It was not just Maricruz, all the women are described by their appearances and a few male characters are quick to fall into bed with them or lust over characters who have no intentions of being with them. It’s as if all the women’s main purpose was to be a subject of male attention and then be a journalist, judge or whatever second.

I found Cadence of the Moon a slow read but it ended up being an interesting one. It’s based off the true story of Costa Rica’s first serial killer which is a compelling premise and how characters who were driven by moral and professional ethics were stumped by the corruption and lies of the real world presented a decent conflict of interests.

WWW Wednesday – 8 December 2021

WWW Wednesday is a weekly meme hosted by Taking on a World of Words. It’s a simple meme where you just have to answer three questions:
– What are you currently reading?
– What did you recently finish reading?
– What do you think you’ll read next?

I think it’s a great way to share my recent reads as I don’t review everything I read and often the reviews I do post are behind what I’m actually reading.

What I’m currently reading
Rules of Wolves by Leigh Bardugo
I have about three hours left of the audiobook so I wouldn’t be surprised if I finished it today. Everything’s building to all-out war but I think some characters might have a few more tricks up their sleeves and I’m looking forward to seeing how everything turns out.


What I recently finished reading
Shepherd of Solitude: Selected Poems by Amjad Nasser
I definitely haven’t read that much recently but the last book I managed to get through was a poetry collection. My review is coming tomorrow if you’d like to know more but I did like how you could see how the poets themes and styles changed a bit over time.


What I think I’ll read next
Cadence of the Moon by Oscar Núñez Olivas
I started this book months ago and would like to finish it before the end of the year. I’m a big believer in DNF-ing books but I do find it hard to actually do that when it comes to books for my Read the World Project. I think it’s the way the author describes women that put me off a bit but it’s less than 300 pages so if I actually put the time in to read it, it shouldn’t take me that long.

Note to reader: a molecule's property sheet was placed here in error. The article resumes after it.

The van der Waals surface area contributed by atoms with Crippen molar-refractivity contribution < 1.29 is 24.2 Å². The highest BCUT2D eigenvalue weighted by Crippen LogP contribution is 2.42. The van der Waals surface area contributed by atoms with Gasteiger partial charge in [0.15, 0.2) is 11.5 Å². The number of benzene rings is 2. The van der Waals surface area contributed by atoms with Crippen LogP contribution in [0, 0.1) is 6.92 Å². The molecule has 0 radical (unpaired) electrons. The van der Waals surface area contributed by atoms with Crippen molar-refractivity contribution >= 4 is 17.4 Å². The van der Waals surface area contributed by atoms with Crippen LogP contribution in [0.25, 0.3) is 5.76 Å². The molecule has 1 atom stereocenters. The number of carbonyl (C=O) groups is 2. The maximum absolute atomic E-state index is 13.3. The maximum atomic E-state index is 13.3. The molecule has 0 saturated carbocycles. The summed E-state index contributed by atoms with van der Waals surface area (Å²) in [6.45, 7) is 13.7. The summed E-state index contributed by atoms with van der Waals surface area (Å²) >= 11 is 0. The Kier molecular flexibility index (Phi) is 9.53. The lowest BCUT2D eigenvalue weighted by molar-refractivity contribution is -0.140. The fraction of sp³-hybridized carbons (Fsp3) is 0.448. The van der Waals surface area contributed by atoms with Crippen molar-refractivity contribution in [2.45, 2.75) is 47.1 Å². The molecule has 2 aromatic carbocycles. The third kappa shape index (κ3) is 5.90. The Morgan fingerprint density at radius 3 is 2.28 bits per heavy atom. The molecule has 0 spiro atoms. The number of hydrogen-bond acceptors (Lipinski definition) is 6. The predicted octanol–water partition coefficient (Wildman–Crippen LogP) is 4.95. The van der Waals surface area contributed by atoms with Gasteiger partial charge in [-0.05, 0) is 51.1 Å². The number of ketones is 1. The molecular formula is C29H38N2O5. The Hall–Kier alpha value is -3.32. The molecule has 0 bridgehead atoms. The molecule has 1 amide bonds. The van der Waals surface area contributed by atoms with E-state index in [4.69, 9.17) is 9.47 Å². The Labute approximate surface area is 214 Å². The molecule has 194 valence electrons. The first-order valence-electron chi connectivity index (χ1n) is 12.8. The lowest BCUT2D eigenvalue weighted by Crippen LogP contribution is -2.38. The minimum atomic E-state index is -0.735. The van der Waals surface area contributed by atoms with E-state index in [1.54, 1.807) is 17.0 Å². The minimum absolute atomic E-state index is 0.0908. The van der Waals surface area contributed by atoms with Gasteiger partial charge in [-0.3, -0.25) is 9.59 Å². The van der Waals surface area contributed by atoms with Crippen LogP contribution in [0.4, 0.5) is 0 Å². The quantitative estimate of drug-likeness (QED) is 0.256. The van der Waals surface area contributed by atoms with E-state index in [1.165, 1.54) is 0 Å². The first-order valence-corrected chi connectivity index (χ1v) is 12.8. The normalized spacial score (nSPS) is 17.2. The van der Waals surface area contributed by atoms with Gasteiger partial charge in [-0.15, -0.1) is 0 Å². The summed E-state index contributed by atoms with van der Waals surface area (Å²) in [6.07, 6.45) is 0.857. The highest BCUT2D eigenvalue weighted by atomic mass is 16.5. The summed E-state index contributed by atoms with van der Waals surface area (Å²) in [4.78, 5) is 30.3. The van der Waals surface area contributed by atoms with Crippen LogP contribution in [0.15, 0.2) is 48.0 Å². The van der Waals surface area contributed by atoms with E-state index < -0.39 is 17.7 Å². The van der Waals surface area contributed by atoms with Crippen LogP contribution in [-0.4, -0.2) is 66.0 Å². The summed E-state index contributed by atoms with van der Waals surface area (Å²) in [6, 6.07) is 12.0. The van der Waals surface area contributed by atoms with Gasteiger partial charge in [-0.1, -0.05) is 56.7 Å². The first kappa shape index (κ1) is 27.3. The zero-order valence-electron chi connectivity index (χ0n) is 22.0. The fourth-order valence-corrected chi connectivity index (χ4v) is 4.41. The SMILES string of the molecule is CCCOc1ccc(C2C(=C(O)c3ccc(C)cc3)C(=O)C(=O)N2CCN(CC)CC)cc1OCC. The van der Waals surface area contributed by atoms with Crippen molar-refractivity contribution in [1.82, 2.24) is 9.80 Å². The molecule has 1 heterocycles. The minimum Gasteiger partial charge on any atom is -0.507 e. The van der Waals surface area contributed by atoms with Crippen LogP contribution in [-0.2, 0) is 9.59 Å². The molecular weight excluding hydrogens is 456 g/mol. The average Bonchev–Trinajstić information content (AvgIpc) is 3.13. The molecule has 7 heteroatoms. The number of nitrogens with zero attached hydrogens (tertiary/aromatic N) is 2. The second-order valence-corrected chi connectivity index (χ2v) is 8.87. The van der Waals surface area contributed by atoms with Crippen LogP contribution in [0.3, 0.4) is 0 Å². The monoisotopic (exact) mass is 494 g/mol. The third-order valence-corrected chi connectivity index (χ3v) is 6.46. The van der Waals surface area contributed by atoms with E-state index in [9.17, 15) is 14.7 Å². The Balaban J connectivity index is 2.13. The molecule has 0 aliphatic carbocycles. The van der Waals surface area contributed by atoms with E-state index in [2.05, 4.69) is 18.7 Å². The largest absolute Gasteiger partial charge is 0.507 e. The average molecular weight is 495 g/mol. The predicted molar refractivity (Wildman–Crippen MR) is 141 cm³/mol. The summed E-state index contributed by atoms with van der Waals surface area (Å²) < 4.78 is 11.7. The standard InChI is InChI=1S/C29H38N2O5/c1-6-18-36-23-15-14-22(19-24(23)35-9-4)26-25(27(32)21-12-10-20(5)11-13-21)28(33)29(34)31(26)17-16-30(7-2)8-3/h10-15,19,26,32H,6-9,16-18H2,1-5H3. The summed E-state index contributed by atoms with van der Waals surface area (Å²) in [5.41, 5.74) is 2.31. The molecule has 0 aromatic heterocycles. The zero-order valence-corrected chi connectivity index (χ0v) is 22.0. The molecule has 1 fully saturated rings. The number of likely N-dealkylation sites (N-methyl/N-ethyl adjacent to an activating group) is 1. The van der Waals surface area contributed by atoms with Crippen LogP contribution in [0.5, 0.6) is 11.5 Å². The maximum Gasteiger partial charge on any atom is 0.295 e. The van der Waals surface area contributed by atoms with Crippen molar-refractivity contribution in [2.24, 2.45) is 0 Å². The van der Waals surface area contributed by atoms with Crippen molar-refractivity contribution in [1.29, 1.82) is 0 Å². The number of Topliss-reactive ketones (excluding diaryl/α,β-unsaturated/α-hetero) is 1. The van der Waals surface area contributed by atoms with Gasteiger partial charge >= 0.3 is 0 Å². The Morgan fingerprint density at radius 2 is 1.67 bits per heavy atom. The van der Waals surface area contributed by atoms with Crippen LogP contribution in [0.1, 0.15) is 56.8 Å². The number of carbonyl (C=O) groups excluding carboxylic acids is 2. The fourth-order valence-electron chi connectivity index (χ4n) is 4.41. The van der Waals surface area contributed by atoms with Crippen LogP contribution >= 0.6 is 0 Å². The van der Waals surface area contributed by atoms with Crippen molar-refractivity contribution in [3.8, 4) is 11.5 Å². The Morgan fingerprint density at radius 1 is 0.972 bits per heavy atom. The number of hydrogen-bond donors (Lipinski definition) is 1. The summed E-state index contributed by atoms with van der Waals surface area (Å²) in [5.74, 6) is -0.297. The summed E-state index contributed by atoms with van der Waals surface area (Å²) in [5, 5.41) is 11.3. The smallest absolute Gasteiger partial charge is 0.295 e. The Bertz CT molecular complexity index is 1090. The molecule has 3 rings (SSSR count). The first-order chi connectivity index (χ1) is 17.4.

Magical Readathon: Orilium – The Novice Path

The Magical Readathon is the brainchild of Gi at BookRoast on YouTube and this edition of the month-long readathon will take place in September. Previously it was a readathon based on the exams in the Harry Potter universe but now Gi has truly outdone herself and created a whole new world with its own history, magic, university, and people. Her video announcing the prompts for this readathon and how this world works is fantastic and that along with all the documents she’s made to support this world will answer any questions you may have.

As this is a whole new world, this readathon is like an introduction to it all. Instead of being thrown straight into the university exams, this readathon is based on the journey to the Orilium Academy. There are seven prompts on that journey but you only have to complete two of them in order to successfully reach the Academy but naturally you can try and complete them all. As the Magical Readathon has a no doubling up rule that means you have to read two books to “pass” this readathon.

There are also prompts to help build your character who will be attending the Academy next year when the next Magical Readathon happens in April. You don’t have to complete the character prompts in September, they can be used to build another TBR later this year, as long as you’ve completed the character prompts by April 2021.